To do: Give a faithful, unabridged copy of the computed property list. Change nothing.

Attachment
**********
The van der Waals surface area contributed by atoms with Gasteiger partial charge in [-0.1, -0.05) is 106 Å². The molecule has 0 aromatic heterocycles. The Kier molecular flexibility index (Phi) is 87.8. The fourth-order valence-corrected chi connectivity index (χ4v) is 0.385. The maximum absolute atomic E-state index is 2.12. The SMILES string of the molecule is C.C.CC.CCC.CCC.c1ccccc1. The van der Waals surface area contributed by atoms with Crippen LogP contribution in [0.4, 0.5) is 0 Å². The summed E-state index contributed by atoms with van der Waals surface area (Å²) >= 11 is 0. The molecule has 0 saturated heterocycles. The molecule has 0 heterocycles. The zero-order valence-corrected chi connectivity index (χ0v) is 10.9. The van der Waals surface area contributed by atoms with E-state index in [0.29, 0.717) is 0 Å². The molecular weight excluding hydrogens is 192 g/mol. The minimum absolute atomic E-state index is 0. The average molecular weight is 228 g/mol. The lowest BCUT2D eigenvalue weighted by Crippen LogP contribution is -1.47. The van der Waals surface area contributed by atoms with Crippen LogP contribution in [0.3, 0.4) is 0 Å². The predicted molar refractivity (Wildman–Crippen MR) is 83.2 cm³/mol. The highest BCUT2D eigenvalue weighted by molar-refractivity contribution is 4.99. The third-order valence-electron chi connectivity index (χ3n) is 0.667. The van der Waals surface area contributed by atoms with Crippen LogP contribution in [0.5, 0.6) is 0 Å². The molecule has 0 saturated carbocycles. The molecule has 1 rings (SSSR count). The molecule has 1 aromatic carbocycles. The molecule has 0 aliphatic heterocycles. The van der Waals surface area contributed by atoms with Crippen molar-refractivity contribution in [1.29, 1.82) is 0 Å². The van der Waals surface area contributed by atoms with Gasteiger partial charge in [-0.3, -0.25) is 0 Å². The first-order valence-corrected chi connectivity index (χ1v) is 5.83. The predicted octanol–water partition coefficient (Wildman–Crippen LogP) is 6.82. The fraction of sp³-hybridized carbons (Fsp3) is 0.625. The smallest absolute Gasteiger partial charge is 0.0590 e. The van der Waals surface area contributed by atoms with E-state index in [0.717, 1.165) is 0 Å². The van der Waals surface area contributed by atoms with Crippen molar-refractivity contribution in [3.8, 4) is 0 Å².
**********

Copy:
The van der Waals surface area contributed by atoms with Gasteiger partial charge in [-0.1, -0.05) is 106 Å². The molecule has 0 aromatic heterocycles. The Kier molecular flexibility index (Phi) is 87.8. The fourth-order valence-corrected chi connectivity index (χ4v) is 0.385. The maximum absolute atomic E-state index is 2.12. The SMILES string of the molecule is C.C.CC.CCC.CCC.c1ccccc1. The van der Waals surface area contributed by atoms with Crippen LogP contribution in [0.4, 0.5) is 0 Å². The summed E-state index contributed by atoms with van der Waals surface area (Å²) >= 11 is 0. The molecule has 0 saturated heterocycles. The molecule has 0 heterocycles. The zero-order valence-corrected chi connectivity index (χ0v) is 10.9. The van der Waals surface area contributed by atoms with E-state index in [0.29, 0.717) is 0 Å². The molecular weight excluding hydrogens is 192 g/mol. The minimum absolute atomic E-state index is 0. The average molecular weight is 228 g/mol. The lowest BCUT2D eigenvalue weighted by Crippen LogP contribution is -1.47. The van der Waals surface area contributed by atoms with Crippen LogP contribution in [0.3, 0.4) is 0 Å². The predicted molar refractivity (Wildman–Crippen MR) is 83.2 cm³/mol. The highest BCUT2D eigenvalue weighted by molar-refractivity contribution is 4.99. The third-order valence-electron chi connectivity index (χ3n) is 0.667. The van der Waals surface area contributed by atoms with Crippen LogP contribution in [0.5, 0.6) is 0 Å². The molecule has 0 saturated carbocycles. The molecule has 1 rings (SSSR count). The molecule has 1 aromatic carbocycles. The molecule has 0 aliphatic heterocycles. The van der Waals surface area contributed by atoms with Crippen molar-refractivity contribution in [1.29, 1.82) is 0 Å². The van der Waals surface area contributed by atoms with Gasteiger partial charge in [-0.3, -0.25) is 0 Å². The first-order valence-corrected chi connectivity index (χ1v) is 5.83. The predicted octanol–water partition coefficient (Wildman–Crippen LogP) is 6.82. The fraction of sp³-hybridized carbons (Fsp3) is 0.625. The smallest absolute Gasteiger partial charge is 0.0590 e. The van der Waals surface area contributed by atoms with E-state index in [0.717, 1.165) is 0 Å². The van der Waals surface area contributed by atoms with Crippen molar-refractivity contribution in [3.8, 4) is 0 Å².